Catholic League president Bill Donohue weighs in on the flap over Glenn Beck’s comment that people should leave their church if it is promoting “social justice”:
Glenn Beck has been slammed all week for his flip remark, and some have accused him of being anti-Christian. Let’s examine what he said.
Beck said that “social justice” and “economic justice” are “code words.” Of course they are: they are code for economic redistribution. “Pro-life” is also a code word—it means anti-abortion. For the record, the Catholic Church embraces both a social justice and pro-life position. It is pro-union, believes in universal health care, promotes a “preferential option for the poor,” and is opposed to abortion, assisted suicide and embryonic stem cell research.
Many are hammering Beck for saying, “Am I advising people to leave their church? Yes!” A closer read of what he said shows he followed that quip with, “If I am going to Jeremiah Wright’s church. If you have a priest that is pushing social justice, go find another parish.”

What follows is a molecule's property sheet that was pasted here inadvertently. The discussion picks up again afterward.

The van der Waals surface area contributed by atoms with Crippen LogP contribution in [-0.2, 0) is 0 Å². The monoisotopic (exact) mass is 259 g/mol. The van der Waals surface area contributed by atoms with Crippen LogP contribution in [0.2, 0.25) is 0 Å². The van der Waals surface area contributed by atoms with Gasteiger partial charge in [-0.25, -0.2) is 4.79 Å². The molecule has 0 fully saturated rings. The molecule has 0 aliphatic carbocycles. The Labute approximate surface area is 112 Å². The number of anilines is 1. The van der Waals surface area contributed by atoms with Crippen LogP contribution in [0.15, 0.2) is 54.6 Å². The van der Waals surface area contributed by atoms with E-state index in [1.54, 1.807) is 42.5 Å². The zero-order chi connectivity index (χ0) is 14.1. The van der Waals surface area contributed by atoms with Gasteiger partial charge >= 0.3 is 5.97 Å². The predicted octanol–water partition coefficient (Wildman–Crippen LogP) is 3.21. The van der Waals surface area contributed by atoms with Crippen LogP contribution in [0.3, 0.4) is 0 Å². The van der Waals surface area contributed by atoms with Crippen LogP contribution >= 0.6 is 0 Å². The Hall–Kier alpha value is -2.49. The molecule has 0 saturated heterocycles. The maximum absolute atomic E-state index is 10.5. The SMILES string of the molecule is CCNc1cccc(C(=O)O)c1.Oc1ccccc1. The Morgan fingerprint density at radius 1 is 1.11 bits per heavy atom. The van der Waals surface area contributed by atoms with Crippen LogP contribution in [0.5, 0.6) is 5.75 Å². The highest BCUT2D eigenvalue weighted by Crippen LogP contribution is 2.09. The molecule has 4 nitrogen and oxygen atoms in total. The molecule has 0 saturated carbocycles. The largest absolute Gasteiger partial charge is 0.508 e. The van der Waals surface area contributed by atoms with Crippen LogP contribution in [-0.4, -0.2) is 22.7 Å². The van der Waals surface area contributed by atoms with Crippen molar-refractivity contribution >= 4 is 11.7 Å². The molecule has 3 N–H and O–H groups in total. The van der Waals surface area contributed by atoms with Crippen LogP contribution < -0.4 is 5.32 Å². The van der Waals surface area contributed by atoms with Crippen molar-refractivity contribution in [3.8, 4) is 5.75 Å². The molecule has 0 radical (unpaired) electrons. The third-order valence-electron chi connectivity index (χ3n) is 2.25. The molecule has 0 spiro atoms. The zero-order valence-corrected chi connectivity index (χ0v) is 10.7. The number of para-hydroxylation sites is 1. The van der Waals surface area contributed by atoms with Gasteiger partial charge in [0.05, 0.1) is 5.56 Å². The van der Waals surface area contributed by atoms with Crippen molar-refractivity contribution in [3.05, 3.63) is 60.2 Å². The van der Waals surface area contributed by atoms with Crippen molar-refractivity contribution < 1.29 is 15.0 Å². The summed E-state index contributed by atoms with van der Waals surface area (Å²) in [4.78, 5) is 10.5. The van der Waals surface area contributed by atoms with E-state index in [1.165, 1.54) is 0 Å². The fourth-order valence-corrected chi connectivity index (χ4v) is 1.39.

Beck didn’t say Christians should abandon their religion. He recommended shopping around to find a more conservative parish if one is dissatisfied with hearing left-wing sermons. Nothing new about that. In the Catholic Church, there are priests who are stridently left-wing and stridently right-wing; many parishioners shop accordingly. Protestants shop by leaving one denomination for another. And so on.
Some of those who have criticized Beck have done so in a sincere way. Others are just phonies. Just yesterday, we dealt with an issue which is far more serious than a sarcastic remark—we called out a radical feminist leader for branding pro-life Catholic congressman Bart Stupak “un-American.” And the day before we protested news stories accusing the bishops of “polluting” the health care debate. But we heard nothing from the social justice crowd about these matters. Wonder why.